A recent phishing, or click-bait scam involving an expired domain of a popular wireless tech website underscores once again how vigilant we all need to be when navigating the web and clicking on URLs. The “popular” website is Rogers.com (the safe domain!), which sells a variety of wireless technology goods and services, and which, in a kind of monumental oversight, allowed one of its domains, myrogers.com, to expire. This allowed a Hong Kong scammer to pick up the expired Rogers domain and set up a click-bait trap which informed Rogers visitors that they have been selected to participate in a survey about their Rogers experiences, with the chance to win $120 in prizes. Unwitting Rogers customers who thought they’d do a quick survey and win some prizes, turned out to be would-be victims of just another phishing scam, however. The click-bait trap it then becomes gathers information about users, like their IP addresses, which then can be used to manufacture pop-up messages via adware or malware, designed to look like an urgent message from your ISP – which they can determine, based on your IP address.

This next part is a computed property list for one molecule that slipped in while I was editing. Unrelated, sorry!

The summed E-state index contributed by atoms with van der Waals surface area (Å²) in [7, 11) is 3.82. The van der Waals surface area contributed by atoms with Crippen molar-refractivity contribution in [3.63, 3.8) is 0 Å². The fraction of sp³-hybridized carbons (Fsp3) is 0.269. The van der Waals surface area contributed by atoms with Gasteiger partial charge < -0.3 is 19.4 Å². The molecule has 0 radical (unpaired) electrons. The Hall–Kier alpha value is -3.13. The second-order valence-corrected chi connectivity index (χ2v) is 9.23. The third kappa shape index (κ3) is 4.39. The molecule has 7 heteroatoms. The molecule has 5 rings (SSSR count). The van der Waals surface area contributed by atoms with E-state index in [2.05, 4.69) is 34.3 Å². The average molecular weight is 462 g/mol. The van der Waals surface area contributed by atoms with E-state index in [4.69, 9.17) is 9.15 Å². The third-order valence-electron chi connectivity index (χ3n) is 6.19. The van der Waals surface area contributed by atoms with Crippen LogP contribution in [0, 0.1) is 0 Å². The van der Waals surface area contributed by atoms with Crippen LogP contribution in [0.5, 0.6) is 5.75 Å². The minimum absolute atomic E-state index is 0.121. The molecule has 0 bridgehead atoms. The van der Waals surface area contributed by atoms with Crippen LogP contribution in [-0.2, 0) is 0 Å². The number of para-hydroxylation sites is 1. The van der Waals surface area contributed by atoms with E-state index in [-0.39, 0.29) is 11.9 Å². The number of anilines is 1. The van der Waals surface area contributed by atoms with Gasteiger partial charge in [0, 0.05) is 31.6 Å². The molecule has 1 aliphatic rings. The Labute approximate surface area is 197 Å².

This is mainly the fault of Rogers.com, which unbelievably allowed their myrogers.com domain to expire, which caused inconvenience for their many customers who had the page bookmarked, as it was where all their account information was. The individual or outfit in Hong Kong knew full well what they were doing when they saw that the popular wireless tech retailer’s domain had expired, grabbing it up immediately in order to capitalize on its popularity through less-than-ethical means. (Note to popular websites: Be sure to renew those domains!)
For Better Link Safety
What this all highlights is how careful we all must be when navigating the Web or clicking on what we think are familiar URLs. The more Web-savvy among us may have a well-trained eye when it comes to discerning URLs and making sure they’re secure or the one they are familiar with before clicking on it or entering a site, but mistakes in Web navigation can still happen. Some folks on auto-pilot can easily click on a website, or even just click a bookmark out of habit, inadvertently being taken to a phishing page like the one that replaced myrogers.com with the fake survey click-bait trap. For these reasons, it’s a good idea to have link safety websites bookmarked like McAfee’s SiteAdvisor, Norton’s SafeWeb, or PhishTank, which can quickly read the URL as safe or hazardous, if you have any doubts at all.
Ask an IT Expert
If you have questions or concerns about phishing and click-bait scams and better web link safety, Ekota Central is the leader in providing cybersecurity and IT consulting in Edmonton. Contact one of our expert IT staff at (780) 421 or send us an email at -email@example.com if you want to know more about URL and Web-navigation safety, and we will be happy to help.